On paper, Apple’s new 15-inch MacBook Pro is a beast. The slim laptop comes in a variety of configurations that range in cost from $1,300 to upwards of $7,000. One of the big draws this year is the option to upgrade the 15-inch model to a an Intel i9 processor. The six-core 2.9GHz processor is a powerhouse and comes unlocked and overclockable, meaning users can push it to run even faster. But Apple fans are skeptical, especially after one YouTuber benchmarked the i9 model and discovered it throttled the CPU’s processing speed when trying to render a video in Adobe Premiere.
Now, Apple fans on Reddit, Facebook, and Discord are complaining about the i9 and the few people who’ve already got the new MacBook Pro are running benchmarks and pushing the machine to the limit. It’s a telling reaction from a community that’s lost some trust in Apple. Last year the public learned it throttled iPhone batteries in older phones to encourage people to buy new ones.
Redditor Aea discovered his MacBook pro slowed down after 5 minutes of running Prime 95—a CPU intensive number crunching program. After just one minute of Prime 95, the i9 had dipped from a 2.9 to 2.5GHz. Cinbench—another benchmarking program—showed similar dips in performance. Several other redditors on the thread chimed in to say they’d gotten similar results and planned to return the MacBook Pro to Apple.
Aearan this endurance test on both a 2014 i5 and the new i9. Both throttled, but the i9 throttled much worse. He ran two versions of both tests, one with the systems fans set to maximum and another with the system set to automatically manage the fans. When the system handled its own fans, the performance of both the i5 and i9 tanked. At one point, the i9 throttled down to 800 megahertz. “This hints to me that there’s something wrong with these fan speeds,” Aea said in a YouTube video about his tests. “Apple is prioritizing low noise, low RPM over performance.”
YouTuber David Lee—who does hardware reviews and tutorials at his channel Dave2D— explained the problem in a video posted Tuesday. “It’s a very powerful CPU, when it comes to multi-core applications, this thing is a beast,” Lee said. “The problem is that when it comes to this chassis, the MacBook Pro can not cool the i9 properly.” Lee tested the chip by rendering scenes in Adobe Premiere—CPU intensive video editing software—and found that the new MacBook can only hold the i9’s base clock speed of 2.9GHz for a few seconds before it throttles the speed down to 2.2GHz to prevent it from overheating.
Lee compared the new MacBook pro to an Aero 15X laptop running the same application with an Intel i7 with a base clock speed of 2.2GHz. The Windows laptop had an average clock speed of 3.1GHz. “The i9 in this laptop can’t even maintain the base clock speed,” Lee said. “Forget about turbos and all that stuff. It can’t even the 2.9GHz base clock. Which is absurd.”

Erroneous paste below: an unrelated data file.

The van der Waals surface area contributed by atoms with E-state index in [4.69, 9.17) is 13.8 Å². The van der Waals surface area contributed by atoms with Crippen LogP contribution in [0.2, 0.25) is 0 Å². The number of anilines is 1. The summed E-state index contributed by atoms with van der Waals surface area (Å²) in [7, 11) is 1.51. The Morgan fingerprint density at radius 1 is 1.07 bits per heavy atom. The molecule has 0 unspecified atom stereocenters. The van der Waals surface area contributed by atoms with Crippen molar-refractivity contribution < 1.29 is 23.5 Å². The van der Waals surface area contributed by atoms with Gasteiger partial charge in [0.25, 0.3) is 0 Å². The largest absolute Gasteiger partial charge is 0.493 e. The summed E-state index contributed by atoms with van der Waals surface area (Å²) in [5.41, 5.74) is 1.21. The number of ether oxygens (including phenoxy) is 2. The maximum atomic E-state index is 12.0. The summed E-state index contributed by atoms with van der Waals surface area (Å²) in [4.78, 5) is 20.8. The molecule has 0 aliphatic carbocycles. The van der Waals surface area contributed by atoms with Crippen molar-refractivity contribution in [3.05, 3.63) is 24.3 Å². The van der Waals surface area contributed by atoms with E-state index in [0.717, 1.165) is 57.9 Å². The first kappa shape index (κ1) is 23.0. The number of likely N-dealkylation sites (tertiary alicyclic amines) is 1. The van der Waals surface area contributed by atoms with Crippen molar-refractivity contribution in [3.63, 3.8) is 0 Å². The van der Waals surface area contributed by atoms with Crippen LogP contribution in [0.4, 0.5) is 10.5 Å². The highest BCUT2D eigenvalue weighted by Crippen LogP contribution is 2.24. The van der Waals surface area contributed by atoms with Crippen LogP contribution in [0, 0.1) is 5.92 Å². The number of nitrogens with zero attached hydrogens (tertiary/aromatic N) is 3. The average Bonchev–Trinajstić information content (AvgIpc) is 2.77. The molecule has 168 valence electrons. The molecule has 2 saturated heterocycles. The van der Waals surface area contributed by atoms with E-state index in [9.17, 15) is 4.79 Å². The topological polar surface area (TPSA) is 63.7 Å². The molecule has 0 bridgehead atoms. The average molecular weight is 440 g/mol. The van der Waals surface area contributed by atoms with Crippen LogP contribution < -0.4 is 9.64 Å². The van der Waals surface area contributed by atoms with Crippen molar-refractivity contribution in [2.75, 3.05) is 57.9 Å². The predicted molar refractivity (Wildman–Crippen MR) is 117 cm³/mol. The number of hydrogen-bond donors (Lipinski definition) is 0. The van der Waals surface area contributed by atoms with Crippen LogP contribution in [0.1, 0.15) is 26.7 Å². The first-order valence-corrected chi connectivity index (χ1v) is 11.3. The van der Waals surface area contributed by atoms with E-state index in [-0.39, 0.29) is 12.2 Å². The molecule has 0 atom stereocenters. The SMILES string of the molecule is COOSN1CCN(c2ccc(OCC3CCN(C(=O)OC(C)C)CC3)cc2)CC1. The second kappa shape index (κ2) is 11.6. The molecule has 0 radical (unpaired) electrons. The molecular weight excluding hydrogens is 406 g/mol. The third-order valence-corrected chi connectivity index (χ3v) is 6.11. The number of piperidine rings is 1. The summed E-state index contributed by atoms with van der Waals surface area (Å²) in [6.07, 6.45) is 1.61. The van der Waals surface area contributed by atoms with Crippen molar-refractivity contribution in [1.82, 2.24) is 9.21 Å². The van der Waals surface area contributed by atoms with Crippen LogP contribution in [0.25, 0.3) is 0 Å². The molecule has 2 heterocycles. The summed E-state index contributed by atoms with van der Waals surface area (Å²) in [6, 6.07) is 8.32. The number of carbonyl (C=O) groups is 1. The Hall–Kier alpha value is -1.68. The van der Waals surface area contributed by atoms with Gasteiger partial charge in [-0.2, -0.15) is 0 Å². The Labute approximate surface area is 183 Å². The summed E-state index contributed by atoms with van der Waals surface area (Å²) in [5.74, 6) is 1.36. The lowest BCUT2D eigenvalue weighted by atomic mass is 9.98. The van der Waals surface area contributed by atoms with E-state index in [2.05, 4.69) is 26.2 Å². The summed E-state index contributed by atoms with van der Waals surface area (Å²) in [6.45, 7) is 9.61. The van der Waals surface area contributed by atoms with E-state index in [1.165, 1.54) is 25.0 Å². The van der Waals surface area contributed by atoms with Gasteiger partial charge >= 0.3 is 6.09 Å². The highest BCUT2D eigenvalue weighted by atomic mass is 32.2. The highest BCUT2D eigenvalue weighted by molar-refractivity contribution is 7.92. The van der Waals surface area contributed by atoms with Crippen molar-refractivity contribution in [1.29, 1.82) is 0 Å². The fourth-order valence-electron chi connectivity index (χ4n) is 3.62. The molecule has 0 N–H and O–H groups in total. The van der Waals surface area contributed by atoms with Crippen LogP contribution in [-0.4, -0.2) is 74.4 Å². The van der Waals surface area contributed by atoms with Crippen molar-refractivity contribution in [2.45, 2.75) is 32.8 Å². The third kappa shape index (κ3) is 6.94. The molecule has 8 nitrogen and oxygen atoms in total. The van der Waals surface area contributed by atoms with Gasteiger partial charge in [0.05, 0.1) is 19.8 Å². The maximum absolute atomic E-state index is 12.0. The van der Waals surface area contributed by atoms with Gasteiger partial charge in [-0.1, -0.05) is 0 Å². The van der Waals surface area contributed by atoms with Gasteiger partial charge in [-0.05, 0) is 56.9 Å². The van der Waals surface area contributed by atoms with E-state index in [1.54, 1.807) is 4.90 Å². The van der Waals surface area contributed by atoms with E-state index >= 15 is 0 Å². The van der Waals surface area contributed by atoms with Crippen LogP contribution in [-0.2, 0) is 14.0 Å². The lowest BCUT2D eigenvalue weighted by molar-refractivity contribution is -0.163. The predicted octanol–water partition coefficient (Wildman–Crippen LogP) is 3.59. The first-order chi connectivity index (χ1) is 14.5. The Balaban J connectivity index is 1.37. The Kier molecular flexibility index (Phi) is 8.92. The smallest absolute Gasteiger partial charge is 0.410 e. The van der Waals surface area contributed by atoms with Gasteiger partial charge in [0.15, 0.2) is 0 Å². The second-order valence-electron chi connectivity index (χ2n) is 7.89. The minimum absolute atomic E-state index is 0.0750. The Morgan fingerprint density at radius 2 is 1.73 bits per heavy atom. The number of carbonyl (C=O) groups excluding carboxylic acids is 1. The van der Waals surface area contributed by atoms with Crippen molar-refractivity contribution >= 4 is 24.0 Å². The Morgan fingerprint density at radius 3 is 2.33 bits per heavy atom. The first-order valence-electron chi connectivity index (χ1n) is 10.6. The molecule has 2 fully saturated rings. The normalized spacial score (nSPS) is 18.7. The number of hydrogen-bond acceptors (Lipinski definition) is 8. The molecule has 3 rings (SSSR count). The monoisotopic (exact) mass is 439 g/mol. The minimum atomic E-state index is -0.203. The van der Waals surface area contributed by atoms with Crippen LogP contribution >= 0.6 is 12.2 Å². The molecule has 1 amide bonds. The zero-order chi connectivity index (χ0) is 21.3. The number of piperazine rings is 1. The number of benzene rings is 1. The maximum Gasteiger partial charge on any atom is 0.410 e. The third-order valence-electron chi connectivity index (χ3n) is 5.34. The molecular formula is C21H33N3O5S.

Lee further tested the processor by rendering a video in Adobe Premiere and comparing it to last year’s MacBook Pro i7 and the same Aero 15x. Adobe Premiere isn’t optimized for Apple products and the Windows machine blew through the render in just over seven minutes. Last year’s MacBook Pro i7 finished the render in 35 minutes. Lee’s i9 took almost 40 minutes, a full four minutes more than last year’s model.
He then put the i9 in the freezer and ran the same render again. With some additional cooling, the new MacBook could render the scene in 27 minutes. “This degree of thermal throttling is not acceptable,” Lee said. “This isn’t something Apple should put out on the market and sell to people.”
CPUs run hot, especially when they’re performing intensive tasks. At high heats, the processors have to slow themselves down or risk damaging themselves. Engineers compensate for this by seating CPUs in a thermal compound designed to conduct heat away from the CPU and into heatsinks.
According to Lee, this is a known hardware issue with MacBooks and it comes down to a construction ethos that prizes thin and light laptops. “Traditionally, MacBooks don't have great thermal compound, they normally don't do a great job with it,” he told me via Skype. “But the issue this time around is that this particular CPU is very powerful. It's the type of CPU that you have in a two-inch thick gaming laptop. It's the type of CPU that literally the most powerful devices out there have and they're trying to put it into the MacBook chassis. From what I can see, they didn’t change the thermal design, didn’t engineer anything different physically. The fans are the same, the heat pipes are the same. It just can’t work.”
iFixit, a site that teaches people how to repair their own electronics, recently performed a teardown of the i7 model of the MacBook Pro. Other than the keyboard, iFixit found the inside of the MacBook Pro to be similar to previous models and gave the machine a repairability rating of 1.
Apple has advertised the new MacBook Pro to creative professionals and a powerful CPU is great for tasks such as Photoshop, CAD, and gaming. “I feel like [Apple] got pressured into putting that i9 into this device,” Lee told me. “ I think Intel made a really cool chip. I think consumers are interested in it. So maybe Apple felt some pressure from the market to be part of that.”
The MacBook Pro is still a great—if expensive—laptop. Just not the version with the i9. But Lee said it might not be completely hopeless. “One thing they could to, not to fix it but to address this and help it, by increasing the fan speed. There’s tweaks they could do software-wise to lower the temperature.”
It would help, but it wouldn’t fix the problem. Ultimately, the only way to get the current generation of i9s running to spec in a MacBook is to radically redesign the laptop’s chassis.
Apple did not immediately return our request for comment.